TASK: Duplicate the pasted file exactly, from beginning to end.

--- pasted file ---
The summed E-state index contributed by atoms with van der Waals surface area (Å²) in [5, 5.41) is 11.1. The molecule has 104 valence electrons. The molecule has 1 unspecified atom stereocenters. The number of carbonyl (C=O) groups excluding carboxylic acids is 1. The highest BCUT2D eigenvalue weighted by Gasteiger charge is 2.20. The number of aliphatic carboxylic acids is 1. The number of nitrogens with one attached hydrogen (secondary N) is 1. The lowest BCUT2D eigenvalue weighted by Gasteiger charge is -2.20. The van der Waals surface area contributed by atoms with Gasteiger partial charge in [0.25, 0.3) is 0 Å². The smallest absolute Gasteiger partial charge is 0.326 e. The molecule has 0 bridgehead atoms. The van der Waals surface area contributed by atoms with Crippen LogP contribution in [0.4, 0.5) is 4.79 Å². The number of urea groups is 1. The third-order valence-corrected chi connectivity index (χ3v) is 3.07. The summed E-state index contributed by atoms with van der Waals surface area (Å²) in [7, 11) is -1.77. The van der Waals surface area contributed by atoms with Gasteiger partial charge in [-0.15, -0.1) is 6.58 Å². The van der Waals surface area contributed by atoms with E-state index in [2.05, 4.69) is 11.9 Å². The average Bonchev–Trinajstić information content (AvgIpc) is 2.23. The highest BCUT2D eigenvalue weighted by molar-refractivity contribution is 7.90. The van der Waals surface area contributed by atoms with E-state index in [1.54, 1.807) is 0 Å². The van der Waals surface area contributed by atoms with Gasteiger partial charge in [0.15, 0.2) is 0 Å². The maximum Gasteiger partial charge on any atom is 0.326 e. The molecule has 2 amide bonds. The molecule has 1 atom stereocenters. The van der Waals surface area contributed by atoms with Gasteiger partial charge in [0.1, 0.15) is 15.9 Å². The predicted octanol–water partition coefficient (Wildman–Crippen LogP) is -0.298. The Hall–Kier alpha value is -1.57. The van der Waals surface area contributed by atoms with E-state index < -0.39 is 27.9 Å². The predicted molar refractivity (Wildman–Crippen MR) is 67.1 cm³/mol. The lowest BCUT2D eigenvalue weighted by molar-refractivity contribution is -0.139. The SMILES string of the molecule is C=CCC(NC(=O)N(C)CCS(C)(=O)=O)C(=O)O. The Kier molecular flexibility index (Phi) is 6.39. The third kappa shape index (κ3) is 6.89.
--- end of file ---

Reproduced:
The summed E-state index contributed by atoms with van der Waals surface area (Å²) in [5, 5.41) is 11.1. The molecule has 104 valence electrons. The molecule has 1 unspecified atom stereocenters. The number of carbonyl (C=O) groups excluding carboxylic acids is 1. The highest BCUT2D eigenvalue weighted by Gasteiger charge is 2.20. The number of aliphatic carboxylic acids is 1. The number of nitrogens with one attached hydrogen (secondary N) is 1. The lowest BCUT2D eigenvalue weighted by Gasteiger charge is -2.20. The van der Waals surface area contributed by atoms with Gasteiger partial charge in [0.25, 0.3) is 0 Å². The smallest absolute Gasteiger partial charge is 0.326 e. The molecule has 0 bridgehead atoms. The van der Waals surface area contributed by atoms with Crippen LogP contribution in [0.4, 0.5) is 4.79 Å². The number of urea groups is 1. The third-order valence-corrected chi connectivity index (χ3v) is 3.07. The summed E-state index contributed by atoms with van der Waals surface area (Å²) in [7, 11) is -1.77. The van der Waals surface area contributed by atoms with Gasteiger partial charge in [-0.15, -0.1) is 6.58 Å². The van der Waals surface area contributed by atoms with E-state index in [2.05, 4.69) is 11.9 Å². The average Bonchev–Trinajstić information content (AvgIpc) is 2.23. The highest BCUT2D eigenvalue weighted by molar-refractivity contribution is 7.90. The van der Waals surface area contributed by atoms with E-state index in [1.54, 1.807) is 0 Å². The van der Waals surface area contributed by atoms with Gasteiger partial charge in [0.15, 0.2) is 0 Å². The maximum Gasteiger partial charge on any atom is 0.326 e. The molecule has 2 amide bonds. The molecule has 1 atom stereocenters. The van der Waals surface area contributed by atoms with Gasteiger partial charge in [0.1, 0.15) is 15.9 Å². The predicted octanol–water partition coefficient (Wildman–Crippen LogP) is -0.298. The Hall–Kier alpha value is -1.57. The van der Waals surface area contributed by atoms with E-state index < -0.39 is 27.9 Å². The predicted molar refractivity (Wildman–Crippen MR) is 67.1 cm³/mol. The lowest BCUT2D eigenvalue weighted by molar-refractivity contribution is -0.139. The SMILES string of the molecule is C=CCC(NC(=O)N(C)CCS(C)(=O)=O)C(=O)O. The Kier molecular flexibility index (Phi) is 6.39. The third kappa shape index (κ3) is 6.89.